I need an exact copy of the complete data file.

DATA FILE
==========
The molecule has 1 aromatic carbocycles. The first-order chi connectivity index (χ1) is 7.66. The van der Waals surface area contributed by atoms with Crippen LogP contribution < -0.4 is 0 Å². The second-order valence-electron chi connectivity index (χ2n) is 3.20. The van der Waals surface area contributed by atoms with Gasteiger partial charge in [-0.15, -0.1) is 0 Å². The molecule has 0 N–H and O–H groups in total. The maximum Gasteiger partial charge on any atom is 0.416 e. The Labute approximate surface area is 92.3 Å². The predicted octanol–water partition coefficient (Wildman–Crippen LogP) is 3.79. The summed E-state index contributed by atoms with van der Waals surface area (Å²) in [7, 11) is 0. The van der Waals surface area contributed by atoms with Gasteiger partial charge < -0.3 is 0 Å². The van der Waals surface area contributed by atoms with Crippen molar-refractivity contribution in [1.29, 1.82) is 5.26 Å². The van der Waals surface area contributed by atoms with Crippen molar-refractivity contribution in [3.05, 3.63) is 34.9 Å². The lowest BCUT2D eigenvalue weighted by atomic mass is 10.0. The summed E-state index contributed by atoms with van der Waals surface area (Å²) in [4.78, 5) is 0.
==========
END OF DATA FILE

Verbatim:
The molecule has 1 aromatic carbocycles. The first-order chi connectivity index (χ1) is 7.66. The van der Waals surface area contributed by atoms with Crippen LogP contribution < -0.4 is 0 Å². The second-order valence-electron chi connectivity index (χ2n) is 3.20. The van der Waals surface area contributed by atoms with Gasteiger partial charge in [-0.15, -0.1) is 0 Å². The molecule has 0 N–H and O–H groups in total. The maximum Gasteiger partial charge on any atom is 0.416 e. The Labute approximate surface area is 92.3 Å². The predicted octanol–water partition coefficient (Wildman–Crippen LogP) is 3.79. The summed E-state index contributed by atoms with van der Waals surface area (Å²) in [7, 11) is 0. The van der Waals surface area contributed by atoms with Gasteiger partial charge < -0.3 is 0 Å². The van der Waals surface area contributed by atoms with Crippen molar-refractivity contribution in [1.29, 1.82) is 5.26 Å². The van der Waals surface area contributed by atoms with Crippen molar-refractivity contribution in [3.05, 3.63) is 34.9 Å². The lowest BCUT2D eigenvalue weighted by atomic mass is 10.0. The summed E-state index contributed by atoms with van der Waals surface area (Å²) in [4.78, 5) is 0.